Day’s World: Day’s Ways

Where there is no vision, the people perish: but he that keepeth the law, happy is he.

~Proverbs 29:18 (KJV)

in his 1801 letter to Benjamin Waring Thomas Jefferson wrote“The will of the people. . . is the only legitimate foundation of any government, and to protect its free expression should be our first object.”

Day’s Ways

1. Restore the U.S. Constitution to its rightful place as the Supreme Law of the land, with nobody above the law.

2. Keep the peace on the Korean peninsula.

3. Prosecute pedophiles, no matter what their station in life.

4. Prosecute war criminals, whether American or another nationality.

5. Prosecute false flag perpetrators, political assassins, and their handlers. Investigate the 9/11/01 terror attack with a fully-funded, independent commission. Investigate the Sandy Hook “massacre” with a fully-funded, independent commission. Same for the Las Vegas massacre, Parkland, and others.

6. Make it federal law: To hold public office, a person must have only U.S. citizenship.

7. Prosecute bankers who break the law.
8. Audit the Federal Reserve. End the Federal Reserve. Repeal the Federal Reserve Act.
9. Pull the troops from foreign countries who are creating terrorists by killing civilians. Cut the defense budget, and increase the budget for diplomacy.

10. Prosecute those who have politicized and weaponized the Internal Revenue Service, the FBI, the Department of Justice, and the intelligence agencies.

11. Cut the budget for intelligence agencies.
12. Repeal NDAA, the PATRIOT Act, FISA, and the Affordable Care Act.
13. Outlaw and punish covert overthrows of sovereign nations.

14. Enforce the Posse Comitatus Act.

15. Oppose the push for more socialism in all its forms.

16. Take “journalists” off the CIA’s payroll. Defund the CIA until it stops interfering in domestic issues. Stop Operation Mockingbird.

17. Stop CIA drone strikes that create more terrorists. Defund the CIA to that extent.

18. Stop CIA regime changes. Defund the CIA to that extent.

19. Stop CIA involvement in drug-running and human trafficking. Defund the CIA to that extent.

20.  Stop CIA and NSA’s unconstitutional surveillance of American citizens. Defund the agencies to that extent.

21. Bring anti-trust actions against amazon, the television networks, the media empires, Google, Apple, Facebook, and Twitter.

22. Defund Planned Parenthood.

23. Prosecute criminals who perpetrate election frauds.

24. Prosecute George Soros and his confederates for sedition and for inciting riots.

25.  Make it Law: For each dollar that Congress spends, it must cut two dollars from the federal budget.

26. Make it Law: High school graduates and anyone over 18 years of age must serve two years in the military or do community service for two years.

27. Nationalize or seize (under executive orders) Rothschild holdings worldwide.

28. Do extreme vetting of immigrants in order to protect Americans. Deport  legal immigrants who are convicted of felonies. Deport illegals.

29. Tax arms sales, with the proceeds to go into a fund for veterans’ care.

30. Disclose the Secret Space Program.

31. Although a politically unpopular move, at some time we will have to cut entitlements so we can balance the budget. This will prevent a global financial blowout.

32. Meanwhile, account for the trillions missing from the Pentagon budget.

33. Set up military tribunals for those accused of child sex trafficking, sedition and treason.

34. Seize assets of child sex traffickers, and put the traffickers in prison.

35. Infiltrate Bohemian Grove and videotape crimes committed. Prosecute accordingly.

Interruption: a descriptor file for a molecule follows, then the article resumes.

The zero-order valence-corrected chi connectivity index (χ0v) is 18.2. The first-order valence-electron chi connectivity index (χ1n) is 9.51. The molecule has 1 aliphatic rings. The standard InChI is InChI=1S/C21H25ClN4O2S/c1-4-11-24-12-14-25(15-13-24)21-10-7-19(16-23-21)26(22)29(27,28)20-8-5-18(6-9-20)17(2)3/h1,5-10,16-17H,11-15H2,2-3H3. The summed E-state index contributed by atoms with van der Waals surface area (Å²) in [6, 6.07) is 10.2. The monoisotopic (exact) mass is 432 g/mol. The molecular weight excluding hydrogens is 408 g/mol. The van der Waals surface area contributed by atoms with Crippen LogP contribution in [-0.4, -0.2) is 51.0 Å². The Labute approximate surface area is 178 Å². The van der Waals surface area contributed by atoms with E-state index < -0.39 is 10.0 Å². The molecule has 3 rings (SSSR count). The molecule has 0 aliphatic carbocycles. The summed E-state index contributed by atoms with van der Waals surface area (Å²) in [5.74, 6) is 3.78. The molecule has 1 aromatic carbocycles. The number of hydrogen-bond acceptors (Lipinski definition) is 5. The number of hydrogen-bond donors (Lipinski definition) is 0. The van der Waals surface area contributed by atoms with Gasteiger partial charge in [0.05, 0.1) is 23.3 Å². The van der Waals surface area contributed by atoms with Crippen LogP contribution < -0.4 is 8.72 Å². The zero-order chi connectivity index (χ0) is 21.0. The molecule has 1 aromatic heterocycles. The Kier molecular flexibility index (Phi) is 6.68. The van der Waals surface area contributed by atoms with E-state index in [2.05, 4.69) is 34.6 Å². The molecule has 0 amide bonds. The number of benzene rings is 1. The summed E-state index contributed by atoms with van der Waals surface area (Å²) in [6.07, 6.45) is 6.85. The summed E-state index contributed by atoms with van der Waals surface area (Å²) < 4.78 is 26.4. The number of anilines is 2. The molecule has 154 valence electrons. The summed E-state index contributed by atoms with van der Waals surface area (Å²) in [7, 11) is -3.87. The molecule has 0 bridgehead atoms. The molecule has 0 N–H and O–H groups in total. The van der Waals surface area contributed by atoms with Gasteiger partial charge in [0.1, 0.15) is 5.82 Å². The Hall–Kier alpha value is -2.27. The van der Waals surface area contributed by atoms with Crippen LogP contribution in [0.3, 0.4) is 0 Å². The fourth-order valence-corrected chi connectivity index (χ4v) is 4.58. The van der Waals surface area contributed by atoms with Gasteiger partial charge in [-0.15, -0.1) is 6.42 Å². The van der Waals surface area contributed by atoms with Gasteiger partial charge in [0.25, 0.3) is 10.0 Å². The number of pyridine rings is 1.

36. Encourage private businessmen to sponsor entrepreneurship programs in the inner cities.

~Day Williams

I sought for the key to the greatness and genius of America

Alexis de Tocqueville

Alexis de Tocqueville was the famous 19th century French statesman, historian and social philosopher. He traveled to America in the 1830s to discover the reasons for the incredible success of this new nation. He published his observations in his classic two-volume work, Democracy in America. He was especially impressed by America’s religious character. Here are some startling excerpts from Tocqueville’s great work:

Upon my arrival in the United States the religious aspect of the country was the first thing that struck my attention; and the longer I stayed there, the more I perceived the great political consequences resulting from this new state of things. In France I had almost always seen the spirit of religion and the spirit of freedom marching in opposite directions. But in America I found they were intimately united and that they reigned in common over the same country.

Religion in America . . . must be regarded as the foremost of the political institutions of that country; for if it does not impart a taste for freedom, it facilitates the use of it. Indeed, it is in this same point of view that the inhabitants of the United States themselves look upon religious belief.

I do not know whether all Americans have a sincere faith in their religion — for who can search the human heart? But I am certain that they hold it to be indispensable to the maintenance of republican institutions. This opinion is not peculiar to a class of citizens or a party, but it belongs to the whole nation and to every rank of society.

In the United States, the sovereign authority is religious . . . there is no country in the world where the Christian religion retains a greater influence over the souls of men than in America, and there can be no greater proof of its utility and of its conformity to human nature than that its influence is powerfully felt over the most enlightened and free nation of the earth.

In the United States, the influence of religion is not confined to the manners, but it extends to the intelligence of the people . . .

Christianity, therefore, reigns without obstacle, by universal consent . . .

I sought for the key to the greatness and genius of America in her harbors . . . ; in her fertile fields and boundless forests; in her rich mines and vast world commerce; in her public school system and institutions of learning. I sought for it in her democratic Congress and in her matchless Constitution.

Not until I went into the churches of America and heard her pulpits flame with righteousness did I understand the secret of her genius and power.